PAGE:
I am most grateful for that; it just goes to show that we can all be wrong at some point in the day.
This issue is far more important than whether we agree on domestic issues. I want to speak about how Select Committees operate and the sort of people who should be on them. When we look at why this motion has been brought forward, it is worth noting that, in terms of the mathematics of Parliament, we will still have the same number of Opposition MPs on the Select Committee compared with Government MPs.
In April 2013, the hon. Member for Dudley North and I went to Kiev, shortly after the purple revolution. We saw at first hand how people tore up the streets to use the stones as missiles. We actually saw a lynching in the square. Why did we go on that trip? We were trying to understand the threats people faced to their freedom, how they were trying to overthrow a repressive Government and how the country could move forward—let us be honest, all is not rosy in Ukraine to this day, even apart from the Russian aggression and intervention. However, we went there to understand those things. That shows why the hon. Member for Dudley North has given so much experience to the Foreign Affairs Committee: he has gone around the world with cross-party groups—I will come to the hon. Member for Ilford South in a moment, because I would not want to rule him out of this.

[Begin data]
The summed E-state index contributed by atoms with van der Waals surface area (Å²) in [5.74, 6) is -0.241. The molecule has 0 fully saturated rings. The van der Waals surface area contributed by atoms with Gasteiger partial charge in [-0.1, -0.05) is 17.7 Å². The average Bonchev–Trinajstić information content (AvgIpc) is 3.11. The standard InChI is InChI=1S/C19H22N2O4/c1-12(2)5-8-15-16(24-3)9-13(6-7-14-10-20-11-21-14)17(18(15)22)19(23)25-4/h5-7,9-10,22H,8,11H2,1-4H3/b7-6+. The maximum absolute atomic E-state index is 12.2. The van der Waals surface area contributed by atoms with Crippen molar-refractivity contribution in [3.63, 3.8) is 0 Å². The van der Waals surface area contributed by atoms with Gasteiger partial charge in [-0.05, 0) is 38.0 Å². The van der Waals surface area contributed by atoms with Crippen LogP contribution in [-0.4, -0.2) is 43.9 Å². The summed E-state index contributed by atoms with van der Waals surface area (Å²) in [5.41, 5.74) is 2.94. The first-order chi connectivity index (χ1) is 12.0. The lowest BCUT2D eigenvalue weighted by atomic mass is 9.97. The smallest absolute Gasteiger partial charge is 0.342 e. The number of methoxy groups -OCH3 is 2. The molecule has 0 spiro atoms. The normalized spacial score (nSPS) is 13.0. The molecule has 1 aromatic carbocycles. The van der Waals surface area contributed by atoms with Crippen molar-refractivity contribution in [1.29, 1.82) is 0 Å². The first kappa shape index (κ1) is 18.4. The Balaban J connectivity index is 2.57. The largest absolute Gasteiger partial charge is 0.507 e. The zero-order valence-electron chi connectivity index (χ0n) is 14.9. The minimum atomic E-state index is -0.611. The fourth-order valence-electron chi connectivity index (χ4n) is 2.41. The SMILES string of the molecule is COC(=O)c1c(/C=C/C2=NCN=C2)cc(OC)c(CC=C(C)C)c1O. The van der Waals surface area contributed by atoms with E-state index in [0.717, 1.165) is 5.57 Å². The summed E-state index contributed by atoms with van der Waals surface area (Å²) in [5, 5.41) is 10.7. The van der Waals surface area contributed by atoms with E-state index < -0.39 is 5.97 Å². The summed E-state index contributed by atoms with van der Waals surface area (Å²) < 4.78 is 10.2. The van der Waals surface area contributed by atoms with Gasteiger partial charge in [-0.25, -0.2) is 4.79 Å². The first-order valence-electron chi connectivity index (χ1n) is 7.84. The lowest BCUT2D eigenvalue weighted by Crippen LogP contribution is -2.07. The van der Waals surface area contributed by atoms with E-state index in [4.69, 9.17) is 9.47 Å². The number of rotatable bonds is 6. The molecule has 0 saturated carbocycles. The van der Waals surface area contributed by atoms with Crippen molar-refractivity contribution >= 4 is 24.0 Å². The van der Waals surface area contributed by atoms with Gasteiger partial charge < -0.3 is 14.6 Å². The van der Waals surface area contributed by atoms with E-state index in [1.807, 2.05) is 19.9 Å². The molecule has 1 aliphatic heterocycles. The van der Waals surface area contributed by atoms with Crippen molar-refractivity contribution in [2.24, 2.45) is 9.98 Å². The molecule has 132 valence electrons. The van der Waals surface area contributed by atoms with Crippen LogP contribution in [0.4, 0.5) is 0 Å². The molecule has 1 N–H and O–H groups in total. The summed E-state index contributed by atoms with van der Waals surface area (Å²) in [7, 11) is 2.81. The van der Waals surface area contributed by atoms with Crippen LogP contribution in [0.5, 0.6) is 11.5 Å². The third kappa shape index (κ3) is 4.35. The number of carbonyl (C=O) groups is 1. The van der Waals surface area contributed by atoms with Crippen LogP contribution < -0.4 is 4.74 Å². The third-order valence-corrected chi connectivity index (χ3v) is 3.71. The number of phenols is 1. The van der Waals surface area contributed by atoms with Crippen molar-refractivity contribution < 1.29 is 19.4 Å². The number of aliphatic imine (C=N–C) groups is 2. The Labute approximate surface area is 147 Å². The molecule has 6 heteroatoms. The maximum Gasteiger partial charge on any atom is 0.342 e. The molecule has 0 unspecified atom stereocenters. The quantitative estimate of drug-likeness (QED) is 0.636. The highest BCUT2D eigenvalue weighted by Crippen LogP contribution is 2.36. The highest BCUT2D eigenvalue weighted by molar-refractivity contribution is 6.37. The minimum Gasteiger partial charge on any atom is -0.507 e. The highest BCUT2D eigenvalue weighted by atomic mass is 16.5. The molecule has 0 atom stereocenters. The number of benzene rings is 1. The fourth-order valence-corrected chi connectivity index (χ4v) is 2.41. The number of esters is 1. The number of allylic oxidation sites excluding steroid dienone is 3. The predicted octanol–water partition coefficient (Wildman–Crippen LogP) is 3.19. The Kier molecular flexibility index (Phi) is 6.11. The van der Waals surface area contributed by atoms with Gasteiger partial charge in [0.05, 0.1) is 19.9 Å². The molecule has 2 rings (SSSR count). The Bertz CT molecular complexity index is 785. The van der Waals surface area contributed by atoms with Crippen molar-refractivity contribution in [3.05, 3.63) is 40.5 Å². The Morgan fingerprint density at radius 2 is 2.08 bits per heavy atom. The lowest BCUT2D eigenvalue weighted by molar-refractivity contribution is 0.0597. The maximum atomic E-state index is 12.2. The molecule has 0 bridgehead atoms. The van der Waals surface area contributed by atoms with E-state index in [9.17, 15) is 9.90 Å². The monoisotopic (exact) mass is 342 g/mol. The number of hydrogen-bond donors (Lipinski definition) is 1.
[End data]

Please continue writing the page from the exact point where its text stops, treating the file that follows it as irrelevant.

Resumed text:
That trip was not a Foreign Affairs Committee trip; it was a Back-Bench trip put together to understand what was going on. It was done to understand what was going on because that is what parliamentarians should do in this country—in this free democracy we live in. We have to understand repression around the world and bring to bear the values we hold dear—freedom, the rule of law, democracy and the right to choose what we want to do—when we discuss various issues.
It sends an appalling message to our fellow countrymen that this motion is effectively about the hon. Member for Dudley North standing up to racism and to antisemitism and calling out an affront to democracy. It breaks my heart that in the 21st century we are discussing issues that should have been put to bed 70 or 80 years ago. I do not know what this country is coming to when politicians elected to this House are on the list of the biggest threats to Jews in the world. How did we get here?
Standing up for those principles and going around the world to witness events in other countries to bring that experience back to a wider audience should be appreciated and valued. We should not immediately get rid of somebody from an influential Select Committee just because they stood by their principles. The hon. Member for Dudley North brings his many years of experience, and his skill is based on his time in government —he is an experienced Member of this House.
I say again that the hon. Gentleman and I disagree on many issues. In fact, we have had our ding-dongs in this Chamber—we can see them in Hansard—especially back when I was newly elected and full of vim and energy and wanted to make my point. However, that is no reason to get rid of someone with such high-held principles, which this country exports around the world. Those of us who travel around the world encouraging democracy know that this country’s principles about freedom of democracy should be celebrated, and we should not kick people off Select Committees when they stand up for them.